Balvenie Peat Week (2003 Vintage)

Balvenie Peat Week 02Distillery: The Balvenie
Region: Speyside
Age: 14 years old
abv: 48.3%

We all know the Balvenie as the quintessential Speyside malt. The typical flavours of honey, toffee and ripe fruit are as welcoming as a cherished friend. But now this gentle friend has developed an unexpected mean streak, with the introduction of Balvenie Peat Week.

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Glenfiddich Fire & Cane

Glenfiddich Fire CaneDistillery: Glenfiddich
Region: Speyside
Age: No age statement
abv: 43%

Fire & Cane is the fourth instalment in Glenfiddich’s Experimental Series. Uncharacteristically for Glenfiddich, this bottling features some peated spirit, married together with unpeated stocks from ex-bourbon barrels. To top it off, this whisky then spent three months in rum casks, sourced from a variety of Latin American countries. So the name is apt, but why is Fire & Cane experimental? After all, there’s plenty of rum finished whiskies, and there are peated whiskies beyond count. That’s true, but the combination of the two is quite unique (only Kura and the upcoming Ardbeg Drum that I can think of).

Glenfiddich does have a rum finished 21 year old, and has in the past dabbled with peat in its Caoran Reserve. But Fire & Cane is a different proposition altogether. For one, the distillery actually uses peated barley to achieve its smoky notes, rather than casks that previously held peated whisky. The result is a much sharper, spicier version of Glenfiddich, which then mingles with the toffee notes offered by the rum casks. I think Fire & Cane is best described as a dessert whisky, sweet and indulgent, perhaps even a bit too much so. It’s nice to pair this dram with dark chocolate, to allow the bitterness of the cocoa to balance out the sweetness of the whisky, but I can imagine other pairings could work equally well.

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Glen Moray 16 year old

Glen Moray 16 Review 01Distillery: Glen Moray
Region: Speyside
Age: 16 years old
abv: 40%

Let’s start off with the elephant in the room… the packaging. Although decked out in typical Glen Moray colours, the 16 year old does stand out. For it comes in a tin tube amply decorated with depictions of the Scottish Highland Regiments. Love it or hate it (I love it), you can’t deny it’s educational. Inside the tube we find the distinctive Glen Moray bottle, shaped like a pot still.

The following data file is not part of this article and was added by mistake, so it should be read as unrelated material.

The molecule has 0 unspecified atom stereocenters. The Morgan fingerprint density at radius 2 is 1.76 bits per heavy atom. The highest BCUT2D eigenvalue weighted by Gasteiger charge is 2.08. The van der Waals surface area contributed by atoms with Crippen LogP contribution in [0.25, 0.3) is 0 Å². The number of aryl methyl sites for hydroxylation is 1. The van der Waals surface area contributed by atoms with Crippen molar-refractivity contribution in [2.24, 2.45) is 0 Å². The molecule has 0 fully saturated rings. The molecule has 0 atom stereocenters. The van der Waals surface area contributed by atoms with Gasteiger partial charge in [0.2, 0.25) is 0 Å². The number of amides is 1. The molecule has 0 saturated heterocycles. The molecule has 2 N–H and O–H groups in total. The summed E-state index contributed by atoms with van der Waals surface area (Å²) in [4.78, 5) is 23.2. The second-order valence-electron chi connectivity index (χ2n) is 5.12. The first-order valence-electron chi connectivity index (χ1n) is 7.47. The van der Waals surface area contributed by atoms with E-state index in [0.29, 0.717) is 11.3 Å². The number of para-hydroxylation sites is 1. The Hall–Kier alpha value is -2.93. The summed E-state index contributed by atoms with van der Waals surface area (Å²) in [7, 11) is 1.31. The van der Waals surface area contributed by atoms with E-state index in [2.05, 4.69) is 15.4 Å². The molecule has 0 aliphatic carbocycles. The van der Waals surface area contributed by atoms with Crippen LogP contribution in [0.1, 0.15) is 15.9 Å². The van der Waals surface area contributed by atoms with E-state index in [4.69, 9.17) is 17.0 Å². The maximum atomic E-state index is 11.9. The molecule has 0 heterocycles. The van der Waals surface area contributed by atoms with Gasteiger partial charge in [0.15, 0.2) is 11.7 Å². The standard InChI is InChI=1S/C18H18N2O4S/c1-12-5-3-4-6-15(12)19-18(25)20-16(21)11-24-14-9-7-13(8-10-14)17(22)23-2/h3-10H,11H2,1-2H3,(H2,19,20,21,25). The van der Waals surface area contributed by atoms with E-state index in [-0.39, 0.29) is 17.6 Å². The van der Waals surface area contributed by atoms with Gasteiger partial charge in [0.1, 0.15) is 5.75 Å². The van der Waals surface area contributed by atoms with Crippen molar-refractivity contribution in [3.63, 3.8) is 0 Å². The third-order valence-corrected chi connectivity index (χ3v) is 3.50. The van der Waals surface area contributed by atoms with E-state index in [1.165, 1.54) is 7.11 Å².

Although there’s a wealth of information on the packaging, little is said about the ageing process this 16 year old has undergone. It’s reportedly a mix of ex-bourbon and ex-sherry casks, and it’s not hard to find this back in the flavour profile. Whatever the maturation process, the 16 year old is another beauty from the ever affordable Glen Moray distillery.

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Glen Elgin 12 year old

Glen Elgin 12 year old reviewDistillery: Glen Elgin
Region: Speyside
Age: 12 years old
abv: 43%

Constructed at the turn of the 20th century, Glen Elgin distillery was initially off to an ignominious start. Although plans for the distillery were drawn up when confidence was still high, by the time construction finished, the whisky bubble had burst and the industry was in a death spiral. Glen Elgin distillery opened in May 1900, and filed bankruptcy just six months later, selling at a fraction of the price it had cost to construct the distillery. It would remain closed for much of the next three decades, until Glen Elgin passed into the ownership of DCL, the forerunner of Diageo. The distillery continued to limp on in relative obscurity, until in 1964, the number of stills was tripled to six, and Glen Elgin began distilling the raw materials for the White Horse blend. Until this day, Glen Elgin’s fate has remained largely the same, with most of the distillery’s production disappearing into Diageo’s blends. However, Diageo does bottle a widely available 12 year old malt whisky, as well as several other releases that are a lot harder to come by (including an excellent 16 year old). The 12 year old happens to be the first malt whisky I ever drank, so I’ve always had a soft spot for Glen Elgin and I make sure to always have a bottle on my shelf. Lucky then that Glen Elgin 12 happens to be so affordable, this dram represents great value for money!

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Strathisla 12 year old

Strathisla 12 year oldDistillery: Strathisla
Region: Speyside
Age: 12 years old
abv: 40%

As the oldest and arguably most picturesque distillery in the north of Scotland, Strathisla can be considered the showpiece in Chivas’s whisky emporium. This is not surprising, since Strathisla is the sole single malt in the company’s portfolio and forms the heart of many a Chivas Regal blend.

Strathisla began its life as a farmhouse distillery under the name Milltown. It was destroyed in a fire in 1876, after which the distillery was rebuilt in its current form. The business changed hands several times, until it was acquired by Chivas Brothers in 1950. Since then, both Strathisla distillery and Chivas have gone from strength to strength, with Chivas becoming the world’s best selling premium blend. As a single malt, Strathisla is often overlooked in favour of its larger Speyside neighbours, and this is wholly unjustified. Sure, Strathisla doesn’t have as extensive a range as some of their competitors, with Strathisla 12 year old being the only malt in the Chivas line-up. But it so happens that this 12 year old is a quality drop of whisky, meaning Strathisla is a distillery that should be noted for more than just the beauty of its stillhouse or for being the home of Chivas Regal. If you like Speyside drams, do give this whisky a try.

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Scotch Whisky Regions

Scottish Whisky Regions Tasting